Floating Voice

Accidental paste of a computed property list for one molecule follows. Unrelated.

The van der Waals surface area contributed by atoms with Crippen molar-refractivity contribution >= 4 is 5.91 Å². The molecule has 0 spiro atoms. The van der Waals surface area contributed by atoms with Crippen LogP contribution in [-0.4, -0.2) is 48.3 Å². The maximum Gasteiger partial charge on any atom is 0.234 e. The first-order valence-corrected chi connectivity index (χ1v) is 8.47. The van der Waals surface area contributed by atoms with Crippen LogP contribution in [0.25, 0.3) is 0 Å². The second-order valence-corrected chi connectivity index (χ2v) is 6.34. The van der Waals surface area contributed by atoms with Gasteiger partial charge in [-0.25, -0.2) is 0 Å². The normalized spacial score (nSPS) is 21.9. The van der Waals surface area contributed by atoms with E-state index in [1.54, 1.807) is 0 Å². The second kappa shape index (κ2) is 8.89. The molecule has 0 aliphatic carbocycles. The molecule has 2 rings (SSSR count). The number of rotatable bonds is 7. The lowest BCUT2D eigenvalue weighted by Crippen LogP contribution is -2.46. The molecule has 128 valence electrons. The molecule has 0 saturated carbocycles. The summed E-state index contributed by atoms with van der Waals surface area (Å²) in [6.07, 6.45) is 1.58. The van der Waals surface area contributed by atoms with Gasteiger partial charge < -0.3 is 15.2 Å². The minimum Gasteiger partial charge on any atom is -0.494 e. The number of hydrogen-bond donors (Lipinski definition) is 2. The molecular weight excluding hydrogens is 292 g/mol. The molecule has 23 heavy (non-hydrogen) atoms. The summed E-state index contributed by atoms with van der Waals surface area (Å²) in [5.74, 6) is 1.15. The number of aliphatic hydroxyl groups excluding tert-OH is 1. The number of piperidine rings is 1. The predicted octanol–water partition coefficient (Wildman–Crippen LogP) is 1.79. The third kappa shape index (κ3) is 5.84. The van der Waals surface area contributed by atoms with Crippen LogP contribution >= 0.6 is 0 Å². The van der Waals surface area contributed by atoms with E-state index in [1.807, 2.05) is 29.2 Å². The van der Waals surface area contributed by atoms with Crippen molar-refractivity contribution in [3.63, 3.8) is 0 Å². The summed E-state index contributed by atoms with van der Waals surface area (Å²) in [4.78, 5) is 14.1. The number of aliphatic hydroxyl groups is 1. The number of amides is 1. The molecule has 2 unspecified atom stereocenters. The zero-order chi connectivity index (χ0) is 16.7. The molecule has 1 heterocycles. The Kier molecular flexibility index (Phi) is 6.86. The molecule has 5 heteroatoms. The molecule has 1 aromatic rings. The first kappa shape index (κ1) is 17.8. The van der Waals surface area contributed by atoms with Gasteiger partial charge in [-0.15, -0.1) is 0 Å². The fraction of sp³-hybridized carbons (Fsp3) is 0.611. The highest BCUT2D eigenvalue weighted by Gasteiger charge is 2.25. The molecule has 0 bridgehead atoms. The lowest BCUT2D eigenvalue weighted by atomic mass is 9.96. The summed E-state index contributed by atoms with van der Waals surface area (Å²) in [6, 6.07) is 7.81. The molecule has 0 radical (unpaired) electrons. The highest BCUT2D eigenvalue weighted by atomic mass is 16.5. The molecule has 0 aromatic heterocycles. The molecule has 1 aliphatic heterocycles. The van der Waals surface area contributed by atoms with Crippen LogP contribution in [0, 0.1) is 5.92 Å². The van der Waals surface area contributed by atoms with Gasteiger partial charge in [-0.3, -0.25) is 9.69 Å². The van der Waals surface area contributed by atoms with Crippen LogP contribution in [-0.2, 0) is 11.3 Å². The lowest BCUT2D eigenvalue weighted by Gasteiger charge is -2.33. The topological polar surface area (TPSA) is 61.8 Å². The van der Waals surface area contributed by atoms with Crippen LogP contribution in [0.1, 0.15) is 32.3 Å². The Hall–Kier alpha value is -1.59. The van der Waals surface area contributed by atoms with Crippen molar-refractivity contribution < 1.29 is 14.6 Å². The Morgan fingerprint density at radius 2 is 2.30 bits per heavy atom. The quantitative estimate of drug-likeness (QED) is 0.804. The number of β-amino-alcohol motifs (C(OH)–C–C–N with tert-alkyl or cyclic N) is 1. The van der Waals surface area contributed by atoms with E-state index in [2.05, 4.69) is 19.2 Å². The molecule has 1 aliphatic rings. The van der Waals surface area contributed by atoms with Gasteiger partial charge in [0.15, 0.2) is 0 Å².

Two recent books nicely illustrate, for me, the disturbing state of contemporary publishing. The first book, Hemingway: The Toronto Years (Doubleday) by William Burrill, a Toronto journalist, is a handsome example of the book-making art. The elegant, gold and silver cover features a young Hemingway posing on a park bench inset into another image of a Toronto streetscape ca. 192. The type is crisp, the pages are clean, the photographs inside are interesting and, best of all, it is much smaller than the usual hardcover, not much bigger than a mass-market paperback. As a result, it is satisfying to fondle and fits easily into a coat pocket. This book is a fashion accessory, it makes you feel like a serious person. It is also completely trivial. Hemingway worked for The Toronto Star for four years, 192-24, but for most of that time he was not even living in Canada. When I did the arithmetic the vaunted "Toronto Years" turned out to be eight months. The stuff he wrote for The Star, some of which is collected in an appendix, is undistinguished. What's more, Hemingway hated it here, calling Canada "a dreadful country" and claiming that he and his wife were the only nice people in it. Getting all excited about the fact that he spent a few months here seems to me to be a form of cultural self-hatred. The only reason Doubleday gives this subject such a high-class design treatment is ... Well, I don't really have to explain it, do I? It's Hemingway. The second book is Floating Voice (Anansi) by the critic Stan Dragland, a bulky trade paperback with a blurry black and white cover image. The photographs inside are equally muddy. The pages are so densely packed with type that reading them is like wading through sand. However, if you persevere you will discover that Floating Voice, subtitled Duncan Campbell Scott and the Literature of Treaty 9, addresses one of the most important cultural issues in Canada. Dragland is attempting to answer the basic question about Scott: How could the author of such moving poems about the Indians have at the same time been such a fierce exponent within the government of a policy aimed at their destruction? Of course, the issue transcends Scott. If we could understand his contradictions, we might understand our own: how as a culture we have at once romanticized and made war on the Native people. Dragland adopts the perfect style for his subject. He puts himself directly into the narrative and asks us to think along with him as he attempts to puzzle out the answers to this perplexing question. What strikes me about these two books is that the publishing industry apparently is able to invest so little in the presentation of a very significant book, and so much in the presentation of a completely unnecessary one. I know, I know: this is the way capitalism works. Still, it is depressing to see revealed so nakedly the way that the economics of the industry are pushing serious cultural issues to the margins. One wonders if without the support of the usual granting agencies, Dragland's book would have appeared at all. If public policy makers wish to see the results of the destructive cultural policies they are following, they need look no farther than these two books.

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